A driver commits a "hit-and-run" offense by failing to stop at the scene of a collision that results in property damage or injury or death to a person. The duties of a driver who's involved in an accident—and the penalties for failing to perform such duties—typically depend on the seriousness and other circumstances of the accident.
The laws of all states impose certain obligations on drivers who are involved in an accident. These laws vary by state and the particulars of the accident itself. This article provides an overview of the common elements of hit-and-run offenses, the common duties of a driver following a collision, and the consequences of a hit-and-run conviction.
Generally, a driver who's involved in a collision resulting in damage to another vehicle that's driven or attended is required to stop and remain at the scene of the collision. Most states require the driver to provide the following information to the other driver or a passenger in the other vehicle:
Though the details of state laws vary, the requirement of providing this basic information following an accident is standard in all states.
A driver who's involved in a collision resulting in damage to an unattended vehicle is usually required to remain at the scene and attempt to locate the operator or owner of the unattended vehicle. If these efforts are successful, the driver must then provide the operator or owner of the unattended vehicle of the driver's name and address, insurance, and vehicle information. If, however, the operator or owner of the other vehicle can't be located, the laws of most states require the driver to leave a note in a conspicuous place on the unattended vehicle. The note should include the same identifying information of the driver and his or her vehicle and a statement explaining the circumstances of the collision.
When a driver is involved in an accident resulting in damage to fixtures or property on or adjacent to a highway, most states require the driver to take reasonable steps to locate the owner or person in charge of the property. If located, the driver must notify the owner or person in charge of the property of the driver's name, address, insurance, and vehicle information. Otherwise, the driver is generally required to leave a written notice containing the same information in a conspicuous place on the property.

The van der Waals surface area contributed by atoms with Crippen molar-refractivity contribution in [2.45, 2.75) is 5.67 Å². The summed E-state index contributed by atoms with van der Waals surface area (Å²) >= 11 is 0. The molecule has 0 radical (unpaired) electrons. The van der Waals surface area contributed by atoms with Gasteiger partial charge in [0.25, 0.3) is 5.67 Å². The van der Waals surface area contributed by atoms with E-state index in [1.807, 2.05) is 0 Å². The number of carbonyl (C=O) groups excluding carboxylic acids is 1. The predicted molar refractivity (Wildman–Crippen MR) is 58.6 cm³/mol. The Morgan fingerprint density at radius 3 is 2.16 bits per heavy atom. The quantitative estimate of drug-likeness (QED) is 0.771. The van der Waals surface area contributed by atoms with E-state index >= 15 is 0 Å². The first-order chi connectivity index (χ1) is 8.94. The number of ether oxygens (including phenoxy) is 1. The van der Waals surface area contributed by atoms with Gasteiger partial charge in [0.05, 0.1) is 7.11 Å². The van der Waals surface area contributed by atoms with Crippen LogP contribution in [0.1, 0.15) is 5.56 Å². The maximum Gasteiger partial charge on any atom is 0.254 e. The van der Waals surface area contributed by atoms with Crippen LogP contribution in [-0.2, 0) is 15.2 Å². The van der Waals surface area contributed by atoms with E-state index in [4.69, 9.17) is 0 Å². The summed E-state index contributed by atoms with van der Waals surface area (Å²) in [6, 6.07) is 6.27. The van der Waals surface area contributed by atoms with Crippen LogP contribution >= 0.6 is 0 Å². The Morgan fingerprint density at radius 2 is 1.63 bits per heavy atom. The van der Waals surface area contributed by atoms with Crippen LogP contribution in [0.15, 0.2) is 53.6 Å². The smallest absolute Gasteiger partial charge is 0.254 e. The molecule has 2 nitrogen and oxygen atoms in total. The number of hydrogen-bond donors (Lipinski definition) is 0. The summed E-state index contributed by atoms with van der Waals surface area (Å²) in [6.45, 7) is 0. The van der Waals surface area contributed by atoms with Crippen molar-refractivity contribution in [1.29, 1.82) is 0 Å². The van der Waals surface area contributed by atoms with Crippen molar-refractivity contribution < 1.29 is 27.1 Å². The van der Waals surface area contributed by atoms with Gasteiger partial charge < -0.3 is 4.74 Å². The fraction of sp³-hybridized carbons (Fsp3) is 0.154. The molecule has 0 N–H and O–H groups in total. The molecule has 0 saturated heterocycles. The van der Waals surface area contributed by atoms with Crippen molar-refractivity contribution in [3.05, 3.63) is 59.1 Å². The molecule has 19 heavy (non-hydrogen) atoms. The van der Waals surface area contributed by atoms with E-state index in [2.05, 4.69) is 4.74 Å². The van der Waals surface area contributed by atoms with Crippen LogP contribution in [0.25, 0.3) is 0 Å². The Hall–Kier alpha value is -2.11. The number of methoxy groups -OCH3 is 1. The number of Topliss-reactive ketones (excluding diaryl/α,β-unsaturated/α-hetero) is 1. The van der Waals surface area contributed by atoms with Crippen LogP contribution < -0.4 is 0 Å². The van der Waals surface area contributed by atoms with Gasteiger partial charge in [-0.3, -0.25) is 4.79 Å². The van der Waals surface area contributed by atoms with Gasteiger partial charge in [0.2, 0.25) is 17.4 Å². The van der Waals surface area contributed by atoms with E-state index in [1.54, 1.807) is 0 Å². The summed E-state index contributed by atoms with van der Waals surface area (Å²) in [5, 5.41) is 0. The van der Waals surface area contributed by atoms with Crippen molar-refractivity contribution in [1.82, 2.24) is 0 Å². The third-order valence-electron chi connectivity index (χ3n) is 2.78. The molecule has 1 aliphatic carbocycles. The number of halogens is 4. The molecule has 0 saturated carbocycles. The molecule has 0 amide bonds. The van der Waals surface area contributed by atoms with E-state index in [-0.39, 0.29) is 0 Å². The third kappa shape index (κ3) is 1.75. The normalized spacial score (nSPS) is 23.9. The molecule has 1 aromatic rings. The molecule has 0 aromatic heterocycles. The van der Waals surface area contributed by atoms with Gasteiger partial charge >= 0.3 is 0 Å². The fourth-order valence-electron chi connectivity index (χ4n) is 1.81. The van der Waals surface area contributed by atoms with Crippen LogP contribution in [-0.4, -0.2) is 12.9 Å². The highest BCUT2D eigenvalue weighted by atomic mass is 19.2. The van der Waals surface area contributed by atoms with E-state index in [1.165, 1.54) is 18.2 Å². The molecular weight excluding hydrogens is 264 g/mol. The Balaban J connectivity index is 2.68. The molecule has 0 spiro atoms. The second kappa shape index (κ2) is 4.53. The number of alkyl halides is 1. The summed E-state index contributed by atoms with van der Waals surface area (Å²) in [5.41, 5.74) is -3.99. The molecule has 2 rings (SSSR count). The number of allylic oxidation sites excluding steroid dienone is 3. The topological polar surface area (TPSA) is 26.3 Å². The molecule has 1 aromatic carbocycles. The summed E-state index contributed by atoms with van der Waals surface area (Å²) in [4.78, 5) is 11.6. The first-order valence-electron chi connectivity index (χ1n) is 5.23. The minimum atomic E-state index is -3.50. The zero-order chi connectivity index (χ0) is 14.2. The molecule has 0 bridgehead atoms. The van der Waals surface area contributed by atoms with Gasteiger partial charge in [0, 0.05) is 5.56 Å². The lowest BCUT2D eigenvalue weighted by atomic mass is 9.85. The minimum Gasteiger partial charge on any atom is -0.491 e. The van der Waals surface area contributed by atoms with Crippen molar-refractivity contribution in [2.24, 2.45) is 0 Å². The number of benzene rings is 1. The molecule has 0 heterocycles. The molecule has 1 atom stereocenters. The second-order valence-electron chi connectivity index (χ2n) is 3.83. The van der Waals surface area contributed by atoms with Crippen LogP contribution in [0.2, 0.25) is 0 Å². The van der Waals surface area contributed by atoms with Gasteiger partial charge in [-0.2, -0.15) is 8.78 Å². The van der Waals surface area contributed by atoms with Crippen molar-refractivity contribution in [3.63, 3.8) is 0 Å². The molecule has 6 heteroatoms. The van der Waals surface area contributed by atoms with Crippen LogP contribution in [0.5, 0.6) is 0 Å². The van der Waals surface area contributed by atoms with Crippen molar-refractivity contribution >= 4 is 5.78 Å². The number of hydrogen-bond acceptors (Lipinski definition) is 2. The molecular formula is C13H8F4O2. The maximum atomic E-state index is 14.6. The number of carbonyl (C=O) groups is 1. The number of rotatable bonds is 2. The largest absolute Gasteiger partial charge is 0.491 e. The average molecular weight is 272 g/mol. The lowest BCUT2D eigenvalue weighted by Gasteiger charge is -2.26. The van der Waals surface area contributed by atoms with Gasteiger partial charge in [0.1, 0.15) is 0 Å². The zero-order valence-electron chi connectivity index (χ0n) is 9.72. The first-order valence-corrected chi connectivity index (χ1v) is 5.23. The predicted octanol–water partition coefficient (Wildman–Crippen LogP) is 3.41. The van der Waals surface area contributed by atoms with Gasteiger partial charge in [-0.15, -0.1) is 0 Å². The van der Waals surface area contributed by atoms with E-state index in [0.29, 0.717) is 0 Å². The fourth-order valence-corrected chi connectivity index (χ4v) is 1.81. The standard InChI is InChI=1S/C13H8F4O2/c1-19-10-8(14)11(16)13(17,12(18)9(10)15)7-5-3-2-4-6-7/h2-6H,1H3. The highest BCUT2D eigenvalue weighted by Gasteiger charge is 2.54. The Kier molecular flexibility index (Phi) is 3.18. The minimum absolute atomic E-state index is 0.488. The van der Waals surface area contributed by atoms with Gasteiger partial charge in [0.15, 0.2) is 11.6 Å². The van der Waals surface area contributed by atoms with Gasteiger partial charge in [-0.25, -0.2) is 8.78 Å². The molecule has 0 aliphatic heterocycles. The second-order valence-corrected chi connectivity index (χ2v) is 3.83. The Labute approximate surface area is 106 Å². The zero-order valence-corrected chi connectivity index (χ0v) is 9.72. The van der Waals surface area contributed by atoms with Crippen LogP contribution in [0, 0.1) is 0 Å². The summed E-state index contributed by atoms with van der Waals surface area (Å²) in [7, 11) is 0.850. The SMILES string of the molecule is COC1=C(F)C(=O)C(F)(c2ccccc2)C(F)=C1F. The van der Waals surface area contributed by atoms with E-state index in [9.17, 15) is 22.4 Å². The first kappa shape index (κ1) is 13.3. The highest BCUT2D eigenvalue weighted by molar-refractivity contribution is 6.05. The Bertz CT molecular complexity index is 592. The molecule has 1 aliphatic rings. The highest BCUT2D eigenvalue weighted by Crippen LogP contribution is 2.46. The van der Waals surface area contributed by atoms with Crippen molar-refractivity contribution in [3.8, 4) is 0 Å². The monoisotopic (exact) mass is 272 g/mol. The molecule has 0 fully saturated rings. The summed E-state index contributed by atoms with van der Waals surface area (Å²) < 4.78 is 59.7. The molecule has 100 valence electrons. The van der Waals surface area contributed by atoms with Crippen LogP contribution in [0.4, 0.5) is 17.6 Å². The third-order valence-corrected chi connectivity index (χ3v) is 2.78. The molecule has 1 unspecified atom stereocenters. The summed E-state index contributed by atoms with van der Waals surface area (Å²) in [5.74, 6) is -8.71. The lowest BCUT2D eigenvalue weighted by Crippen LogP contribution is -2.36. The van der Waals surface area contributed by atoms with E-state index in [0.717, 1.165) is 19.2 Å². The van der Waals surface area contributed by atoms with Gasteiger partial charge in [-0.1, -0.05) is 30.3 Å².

Drivers who are involved in an accident resulting in injury or death to a person typically must remain at the scene and provide reasonable assistance to any person injured in the accident. This assistance generally includes making arrangements for medical treatment if such treatment is necessary or requested by the injured person(s). Usually, the driver is also required to provide his or her name, address, insurance, and vehicle information to the injured person, the other driver, or a passenger in the other vehicle.
In some states, the driver additionally has the duty to remain at the scene until a police officer arrives and takes down the driver's information if all persons who would otherwise receive the information are deceased or are unable to receive the driver's information. However, this requirement is generally inapplicable if the driver needs medical care or is securing medical care for an injured person. But drivers who leave the accident scene under such circumstances must report the accident to a police officer.
A few states require a driver who injures or kills a domestic animal to stop at the scene, determine the animal's injuries, provide assistance to the injured animal, and report the injury to the animal's owner. And if the animal's owner can't be located, the driver is generally required to notify a police officer.
In some states, a witness to an accident that results in injury, death, or damage to a driven or attended vehicle is required to provide the driver, occupant, or injured person with the witness's true name and address.
States differ with regard to how they categorize and punish hit-and-run offenses. However, in most states, a hit-and-run accident resulting in property damage is a misdemeanor. Depending on the state, a misdemeanor hit-and-run might result in up to a year in jail and a maximum fine of $1,000 or more.
Hit-and-run collisions that result in injury or death to a person, on the other hand, typically lead to felony charges. A felony hit-and-run conviction could lead to significantly more severe penalties than those for a misdemeanor. For example, in Oregon, a conviction for a hit-and-run offense that resulted in serious physical injury or death carries a sentence of up to ten years in prison and a maximum $250,000 fine.
(Also, read about the penalties for a DUI-related hit-and-run offense.)